The Sholayar river is not very heard of. It is just a river confined to a very small region that forms the border of Tamil Nadu and Kerala. The river doesn’t even called by the same name in the two states. It is Sholayar in Tamil Nadu and Chalakudy in Kerala. The route that this river follows is not as forgettable as the river itself. From the lake that forms the source of the river all the way upto the place where it flowly calmly into the plains of Kerala, it has so many wonders to see. You can follow the flow of this river as you start from Valparai, a non-touristy hill station in the Western Ghats to Tamil Nadu, to Chalakudy, the town in Thrissur district, where the Western Ghats end and the plains of Kerala start.
Upper Sholayar dam
After exiting Valparai in Tamil Nadu, we reach the Upper Sholayar dam. This is where the Sholayar river starts. The dam is surrounded by the hills of the Western Ghats. Unlike a lot of other dams, this one does not have any look out points, vendors selling food or any tourist information. We just drive by the lake of the dam on our way to Kerala. The village at the bank of the lake is small & residential, with no attempt to turn this place into a tourist hub. It is just the village and its people living with nature.
Malakkappara check point
At the place, where we cross the border from Tamil Nadu to Kerala, there is a forest checkpost where we need pay a small fee and enter the details of our vehicle. Beyond this point, we can see a visible change in the thickness of the forest. Malakkappara is an excellent place to spot rare birds. We have some photos from friends who have even spotted hornbills here.
Lower Sholayar dam
While Upper Sholayar dam is near the main road and with a village on its bank, the Lower Sholayar dam is in the middle of the forest, with the main road passing at a distance from it and at a higher ground. We need to take a detour on an obscure and narrow road to read the shore of the lake. That road is mostly used by the staff who work at the dam. There are no villages around the lake, so there aren’t any locals either. The view to the lake from the main road is very beautiful. It is not officially a viewpoint, but because the tree line clears for a while, you get a view of the valley.
The flow of the river upto Peringalkuthu is rapid as the Western Ghats have a steep descent. But beyond the Peringalkuthu dam, there are sheer cliffs off which the river has to drop. This leads to a series of waterfalls all the way to the plains of Kerala. The lake formed by the Peringalkuthu dam can also be seen from the highway, which now passes through a series of tight curves and hairpin bends.
This is the first of the three waterfalls that come in quick succession as we descend the Western Ghats and hit the plains of Thrissur district. Vazhachal is one of the two waterfalls that have a park with entry fees. Thankfully, you can purchase a single ticket to access both the parks. People from Tamil Nadu side will usually buy a ticket a Vazhachal, whereas those from Kerala would usually reach the other falls first and buy a ticket there. Vazhachal is more like a really thick stream than a waterfall. There is no dramatic plunge, but rather a place where the slope is at a 45-degree angle and the water flows with a lot of rapids.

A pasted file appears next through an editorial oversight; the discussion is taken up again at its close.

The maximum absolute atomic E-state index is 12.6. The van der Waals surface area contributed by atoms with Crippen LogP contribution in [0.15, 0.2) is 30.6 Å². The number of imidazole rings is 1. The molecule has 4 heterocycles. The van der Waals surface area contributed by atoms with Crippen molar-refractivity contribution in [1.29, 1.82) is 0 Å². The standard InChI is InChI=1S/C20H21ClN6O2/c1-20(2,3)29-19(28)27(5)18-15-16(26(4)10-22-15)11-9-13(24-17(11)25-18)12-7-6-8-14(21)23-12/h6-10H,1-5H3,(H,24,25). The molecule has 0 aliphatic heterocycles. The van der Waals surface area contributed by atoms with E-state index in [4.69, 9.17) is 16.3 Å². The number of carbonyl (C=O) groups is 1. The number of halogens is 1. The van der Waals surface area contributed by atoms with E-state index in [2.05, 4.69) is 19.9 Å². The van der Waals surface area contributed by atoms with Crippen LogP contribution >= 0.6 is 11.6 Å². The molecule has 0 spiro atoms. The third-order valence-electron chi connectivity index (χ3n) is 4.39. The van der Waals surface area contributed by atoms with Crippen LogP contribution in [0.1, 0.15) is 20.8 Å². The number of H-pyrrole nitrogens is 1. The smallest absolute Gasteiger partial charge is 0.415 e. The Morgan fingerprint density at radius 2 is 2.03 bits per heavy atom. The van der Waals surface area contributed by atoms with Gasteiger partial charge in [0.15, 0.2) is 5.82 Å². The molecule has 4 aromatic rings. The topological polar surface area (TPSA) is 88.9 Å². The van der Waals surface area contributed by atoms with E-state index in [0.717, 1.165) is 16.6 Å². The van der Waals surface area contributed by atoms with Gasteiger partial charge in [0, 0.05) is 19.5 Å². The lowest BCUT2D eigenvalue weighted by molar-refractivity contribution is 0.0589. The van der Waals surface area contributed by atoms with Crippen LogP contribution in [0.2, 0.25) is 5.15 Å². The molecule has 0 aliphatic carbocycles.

After leaving the Vazhachal park complex and heading downhill, you will see a waterfall right on the side of the highway. This is the Charpa waterfall. The waterfall has two streams coming from the top of a hill and falling parallely into a pool by the side of the highway. A duct passes underneath the highway and channels the water into the river, without flooding the highway.
In this entire route, Athirapally waterfall is the stand-out destination. While we see secluded destinations at the Tamil Nadu end of the route, Athirapally is where there is a thick rush of tourists. Finding a parking spot is difficult as the highway is narrow and you may need to drive quite a distance to find a spot. There is no official parking spot in the park itself, because the entire terrain is sloping.
Why is Athirapally so popular? Because the waterfall is spectacular. A wide cascade of water 100 metres in width (333 feet) drops 50 metres (166 feet) into the valley below. The volume of water is so much and the impact on the ground below so hard that there is always a misty spray of water towards the view point at the base of the waterfall.
So spectacular is the waterfall that it has caught the fancy of film industries in the south and also Bollywood. Kamal Hassan starrer Punngai Mannan shows the waterfall at the start and also at the end of the move. Raavan, which was shot and dubbed in multiple languages, and has Vikram / Abhishek Bacchan with Aishwarya Rai also features the fall.
In the park adjoining Athirapally fall, with luck, one can find Malabar species like the bushy Malabar squirrel, civet and macaques.
Plains of Thrissur district
After the ferocity of Athirapally fall, the river calms down as it flows through the plains. The road runs parallel to the river upto Chalakudy town. From here this road joins the Bengaluru – Dharmapuri – Erode – Coimbatore – Palghat – Thrissur – Kochi national highway at Pudukkad, 13 km from Thrissur city.
Self-driven road trips in India are in themselves as much a joy as being at fabulous destinations. But if that route is not frequented by too many tourists, then the joy is more since all the views are pristine. The route between Valparai and Thrissur is one such pristine route where urban development is sparse, people are few and time seems to stand still as you can listen to sounds from nature.